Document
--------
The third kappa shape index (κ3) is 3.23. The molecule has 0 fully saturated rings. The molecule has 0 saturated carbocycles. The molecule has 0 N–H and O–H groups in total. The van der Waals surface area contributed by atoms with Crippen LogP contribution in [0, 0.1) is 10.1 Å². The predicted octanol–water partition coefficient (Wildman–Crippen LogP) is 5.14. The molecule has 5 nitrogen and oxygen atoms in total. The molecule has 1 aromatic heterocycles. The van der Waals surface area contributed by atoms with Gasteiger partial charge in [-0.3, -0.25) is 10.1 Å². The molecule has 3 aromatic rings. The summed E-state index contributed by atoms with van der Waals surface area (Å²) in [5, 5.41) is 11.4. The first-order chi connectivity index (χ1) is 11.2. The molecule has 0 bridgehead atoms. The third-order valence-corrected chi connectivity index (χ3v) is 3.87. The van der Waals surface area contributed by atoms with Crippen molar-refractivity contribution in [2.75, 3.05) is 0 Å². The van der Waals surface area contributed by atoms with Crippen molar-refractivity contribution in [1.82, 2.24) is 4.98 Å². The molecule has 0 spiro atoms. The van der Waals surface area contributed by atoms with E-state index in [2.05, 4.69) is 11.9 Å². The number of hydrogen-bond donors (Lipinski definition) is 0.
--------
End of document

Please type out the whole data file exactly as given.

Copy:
The third kappa shape index (κ3) is 3.23. The molecule has 0 fully saturated rings. The molecule has 0 saturated carbocycles. The molecule has 0 N–H and O–H groups in total. The van der Waals surface area contributed by atoms with Crippen LogP contribution in [0, 0.1) is 10.1 Å². The predicted octanol–water partition coefficient (Wildman–Crippen LogP) is 5.14. The molecule has 5 nitrogen and oxygen atoms in total. The molecule has 1 aromatic heterocycles. The van der Waals surface area contributed by atoms with Gasteiger partial charge in [-0.3, -0.25) is 10.1 Å². The molecule has 3 aromatic rings. The summed E-state index contributed by atoms with van der Waals surface area (Å²) in [5, 5.41) is 11.4. The first-order chi connectivity index (χ1) is 11.2. The molecule has 0 bridgehead atoms. The third-order valence-corrected chi connectivity index (χ3v) is 3.87. The van der Waals surface area contributed by atoms with Crippen molar-refractivity contribution in [2.75, 3.05) is 0 Å². The van der Waals surface area contributed by atoms with Crippen molar-refractivity contribution in [1.82, 2.24) is 4.98 Å². The molecule has 0 spiro atoms. The van der Waals surface area contributed by atoms with E-state index in [2.05, 4.69) is 11.9 Å². The number of hydrogen-bond donors (Lipinski definition) is 0.